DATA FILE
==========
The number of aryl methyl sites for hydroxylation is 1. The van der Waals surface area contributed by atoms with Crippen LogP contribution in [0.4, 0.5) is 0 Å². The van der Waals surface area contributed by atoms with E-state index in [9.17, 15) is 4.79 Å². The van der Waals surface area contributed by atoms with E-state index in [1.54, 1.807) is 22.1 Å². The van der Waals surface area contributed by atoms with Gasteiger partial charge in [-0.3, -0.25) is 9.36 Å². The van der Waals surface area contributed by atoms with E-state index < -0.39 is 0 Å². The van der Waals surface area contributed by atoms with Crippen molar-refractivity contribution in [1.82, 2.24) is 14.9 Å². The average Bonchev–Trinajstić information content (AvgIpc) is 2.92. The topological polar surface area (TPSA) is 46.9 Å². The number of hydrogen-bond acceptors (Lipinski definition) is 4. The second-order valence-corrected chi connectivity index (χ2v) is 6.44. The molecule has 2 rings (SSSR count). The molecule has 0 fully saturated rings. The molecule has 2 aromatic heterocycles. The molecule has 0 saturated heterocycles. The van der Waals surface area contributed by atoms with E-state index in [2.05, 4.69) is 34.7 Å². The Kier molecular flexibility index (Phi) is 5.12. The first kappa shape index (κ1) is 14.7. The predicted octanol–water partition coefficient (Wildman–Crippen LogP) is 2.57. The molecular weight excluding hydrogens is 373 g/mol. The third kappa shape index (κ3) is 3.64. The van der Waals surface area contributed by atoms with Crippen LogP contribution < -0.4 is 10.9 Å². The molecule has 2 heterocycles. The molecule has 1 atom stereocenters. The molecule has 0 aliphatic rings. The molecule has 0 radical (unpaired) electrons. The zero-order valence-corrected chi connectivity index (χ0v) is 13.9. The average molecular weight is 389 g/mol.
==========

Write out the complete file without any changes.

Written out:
The number of aryl methyl sites for hydroxylation is 1. The van der Waals surface area contributed by atoms with Crippen LogP contribution in [0.4, 0.5) is 0 Å². The van der Waals surface area contributed by atoms with E-state index in [9.17, 15) is 4.79 Å². The van der Waals surface area contributed by atoms with E-state index in [1.54, 1.807) is 22.1 Å². The van der Waals surface area contributed by atoms with Gasteiger partial charge in [-0.3, -0.25) is 9.36 Å². The van der Waals surface area contributed by atoms with E-state index < -0.39 is 0 Å². The van der Waals surface area contributed by atoms with Crippen molar-refractivity contribution in [1.82, 2.24) is 14.9 Å². The average Bonchev–Trinajstić information content (AvgIpc) is 2.92. The topological polar surface area (TPSA) is 46.9 Å². The number of hydrogen-bond acceptors (Lipinski definition) is 4. The second-order valence-corrected chi connectivity index (χ2v) is 6.44. The molecule has 2 rings (SSSR count). The molecule has 0 fully saturated rings. The molecule has 2 aromatic heterocycles. The molecule has 0 saturated heterocycles. The van der Waals surface area contributed by atoms with E-state index in [2.05, 4.69) is 34.7 Å². The Kier molecular flexibility index (Phi) is 5.12. The first kappa shape index (κ1) is 14.7. The predicted octanol–water partition coefficient (Wildman–Crippen LogP) is 2.57. The molecular weight excluding hydrogens is 373 g/mol. The third kappa shape index (κ3) is 3.64. The van der Waals surface area contributed by atoms with Crippen LogP contribution < -0.4 is 10.9 Å². The molecule has 2 heterocycles. The molecule has 1 atom stereocenters. The molecule has 0 aliphatic rings. The molecule has 0 radical (unpaired) electrons. The zero-order valence-corrected chi connectivity index (χ0v) is 13.9. The average molecular weight is 389 g/mol.